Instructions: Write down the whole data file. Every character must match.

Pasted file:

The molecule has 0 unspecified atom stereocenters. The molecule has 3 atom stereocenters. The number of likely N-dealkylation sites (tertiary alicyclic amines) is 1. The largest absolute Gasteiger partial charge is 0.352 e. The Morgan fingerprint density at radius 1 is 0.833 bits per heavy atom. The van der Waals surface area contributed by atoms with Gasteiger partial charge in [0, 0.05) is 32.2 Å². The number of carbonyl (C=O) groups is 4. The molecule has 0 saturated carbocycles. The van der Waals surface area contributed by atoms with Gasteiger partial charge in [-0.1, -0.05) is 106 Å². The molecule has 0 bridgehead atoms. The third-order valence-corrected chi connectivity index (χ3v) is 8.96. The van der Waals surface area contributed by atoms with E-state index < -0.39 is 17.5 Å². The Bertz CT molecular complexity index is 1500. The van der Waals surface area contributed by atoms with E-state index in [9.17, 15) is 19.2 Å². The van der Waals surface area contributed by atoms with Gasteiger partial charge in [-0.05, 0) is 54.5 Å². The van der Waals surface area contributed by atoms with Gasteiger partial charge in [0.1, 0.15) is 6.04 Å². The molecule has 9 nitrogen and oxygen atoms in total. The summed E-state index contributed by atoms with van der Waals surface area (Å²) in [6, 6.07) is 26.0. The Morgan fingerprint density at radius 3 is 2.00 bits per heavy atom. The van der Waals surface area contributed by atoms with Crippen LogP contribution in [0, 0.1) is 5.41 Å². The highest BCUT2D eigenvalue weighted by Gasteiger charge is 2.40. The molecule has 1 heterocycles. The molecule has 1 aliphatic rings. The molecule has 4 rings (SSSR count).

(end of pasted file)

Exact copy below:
The molecule has 0 unspecified atom stereocenters. The molecule has 3 atom stereocenters. The number of likely N-dealkylation sites (tertiary alicyclic amines) is 1. The largest absolute Gasteiger partial charge is 0.352 e. The Morgan fingerprint density at radius 1 is 0.833 bits per heavy atom. The van der Waals surface area contributed by atoms with Gasteiger partial charge in [0, 0.05) is 32.2 Å². The number of carbonyl (C=O) groups is 4. The molecule has 0 saturated carbocycles. The van der Waals surface area contributed by atoms with Gasteiger partial charge in [-0.1, -0.05) is 106 Å². The molecule has 0 bridgehead atoms. The third-order valence-corrected chi connectivity index (χ3v) is 8.96. The van der Waals surface area contributed by atoms with E-state index < -0.39 is 17.5 Å². The Bertz CT molecular complexity index is 1500. The van der Waals surface area contributed by atoms with E-state index in [9.17, 15) is 19.2 Å². The van der Waals surface area contributed by atoms with Gasteiger partial charge in [-0.05, 0) is 54.5 Å². The van der Waals surface area contributed by atoms with Gasteiger partial charge in [0.1, 0.15) is 6.04 Å². The molecule has 9 nitrogen and oxygen atoms in total. The summed E-state index contributed by atoms with van der Waals surface area (Å²) in [6, 6.07) is 26.0. The Morgan fingerprint density at radius 3 is 2.00 bits per heavy atom. The van der Waals surface area contributed by atoms with Crippen LogP contribution in [0, 0.1) is 5.41 Å². The highest BCUT2D eigenvalue weighted by Gasteiger charge is 2.40. The molecule has 1 heterocycles. The molecule has 1 aliphatic rings. The molecule has 4 rings (SSSR count).